Earlier this month, Philadelphia’s mayor, Michael Nutter, signed amendments to the city’s “ban the box” law. The changes to the law were significant and are scheduled to become effective on March 14, 2016.
An article by William Simmons and Thomas Benjamin Huggett from Littler Mendelson (Beyond “Ban the Box”- Philadelphia Makes Sweeping Changes to Criminal Records Screening Ordinance) summarizes the law as prior to the amendments, and then reviews the amendments. The earlier version applied to employers with 10 or more employees in Philadelphia and required that employers wait until after a “first interview” with an applicant before asking about criminal history. The law also prevented employers from considering “non-pending arrests not resulting in conviction.”
New Changes Taking Effect on March 14, 2016
The amendments to the law are wide. First, the law has been expanded to cover more employers. Instead of affecting employers with 10 or more employees working in Philadelphia as it had previously done, it will now apply to employers with at least one employee in the city.
The amendments change when criminal record inquiries can take place (moving it to after an employer makes a conditional offer of employment), requires individualized assessment for each applicant, requires employers to provide candidates with 10 business days to dispute the accuracy of information, and carries additional penalties if the law is violated.
Simmons and Huggett review the extensive changes to the law below:
- “defer any criminal record inquiries until after a conditional offer has been extended;
- remove any criminal records question from employment applications (the Ordinance specifically notes that multi-state applications may not include the question with an instruction for Philadelphia applicants not to answer);
- remove any question in employment materials regarding the applicant’s willingness to submit to a background check before a conditional offer;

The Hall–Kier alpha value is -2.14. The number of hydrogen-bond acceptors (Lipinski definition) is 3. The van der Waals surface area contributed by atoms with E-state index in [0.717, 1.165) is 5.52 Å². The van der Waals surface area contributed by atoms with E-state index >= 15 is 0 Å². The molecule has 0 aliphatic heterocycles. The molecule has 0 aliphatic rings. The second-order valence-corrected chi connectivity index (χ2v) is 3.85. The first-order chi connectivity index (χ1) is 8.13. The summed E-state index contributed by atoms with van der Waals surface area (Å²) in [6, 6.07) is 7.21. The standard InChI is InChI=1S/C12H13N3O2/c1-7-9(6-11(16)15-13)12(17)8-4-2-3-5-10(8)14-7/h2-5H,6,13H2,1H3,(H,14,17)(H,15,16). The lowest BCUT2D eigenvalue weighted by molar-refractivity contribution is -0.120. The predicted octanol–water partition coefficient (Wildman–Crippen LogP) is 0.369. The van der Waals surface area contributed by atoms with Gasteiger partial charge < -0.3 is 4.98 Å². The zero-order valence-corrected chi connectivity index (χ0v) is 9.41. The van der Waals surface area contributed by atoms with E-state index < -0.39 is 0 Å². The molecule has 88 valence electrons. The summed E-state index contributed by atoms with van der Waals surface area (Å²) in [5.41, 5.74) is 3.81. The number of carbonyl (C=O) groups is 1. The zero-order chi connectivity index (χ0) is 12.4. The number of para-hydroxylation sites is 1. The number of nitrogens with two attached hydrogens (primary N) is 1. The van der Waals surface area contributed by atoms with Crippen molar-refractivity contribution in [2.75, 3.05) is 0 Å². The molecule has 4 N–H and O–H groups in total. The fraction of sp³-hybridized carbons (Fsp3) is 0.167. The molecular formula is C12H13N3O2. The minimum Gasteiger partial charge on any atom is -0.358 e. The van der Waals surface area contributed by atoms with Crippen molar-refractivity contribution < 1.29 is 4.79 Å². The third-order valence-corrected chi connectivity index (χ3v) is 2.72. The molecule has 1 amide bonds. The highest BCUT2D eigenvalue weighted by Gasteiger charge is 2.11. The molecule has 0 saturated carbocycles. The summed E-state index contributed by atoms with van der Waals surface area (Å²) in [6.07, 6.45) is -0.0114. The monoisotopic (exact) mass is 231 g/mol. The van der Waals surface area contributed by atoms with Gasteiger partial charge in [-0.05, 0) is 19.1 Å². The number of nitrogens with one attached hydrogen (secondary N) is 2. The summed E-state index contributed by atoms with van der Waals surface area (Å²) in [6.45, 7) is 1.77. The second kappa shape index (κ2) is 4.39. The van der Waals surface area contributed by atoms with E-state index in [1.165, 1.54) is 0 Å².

- ignore any criminal record in employment decisions unless it is a conviction that occurred less than seven years ago (employers may add to the seven year period any time of actual incarceration served because of the offense);3
- rescind any automatic rules employers may have in place to exclude candidates with criminal records from employment;
- establish a process for an individual assessment for each applicant;
- reconsider procedures when rejecting applicants based on criminal record histories; and
- revise posted workplace notices to include notice of the Ordinance, once a poster is issued by the Philadelphia Commission on Human Relations.”
Corporate Screening recommends that employers read the article in its entirety. It is available at http://www.littler.com/publication-press/publication/beyond-%e2%80%9cban-box%e2%80%9d-%e2%80%93-philadelphia-makes-sweeping-changes-criminal. The conclusion is below:
“The “amendments” to Philadelphia’s Fair Criminal Records Screening Ordinance are more accurately described as a complete rewriting of the Ordinance and create a substantial risk of civil liability for employers who have criminal records screening programs, even those who have recently had a compliance review under the FCRA.5 It will be left to courts and regulators to clarify ambiguities in the Ordinance as well as whether any portions of the Ordinance, or the Ordinance in its entirety, is preempted or unconstitutional. In the meantime, employers should carefully review the impact of the Ordinance on their screening programs, as well as any analysis they may have planned to undertake for FCRA, Title VII, other equal employment opportunity compliance, or other local legislation. “
In the past, Corporate Screening has recommended employers review their application forms and other documents, and check hiring policies to ensure that they comply with the law. But with Philadelphia’s recent amendments following New York City’s Fair Chance Act, it appears to be indicative of even more restrictive “ban the box” legislation. Employers should be aware that these new laws do not just require employers to postpone asking about criminal history, but greatly increase the scope of the requirements in the hiring process.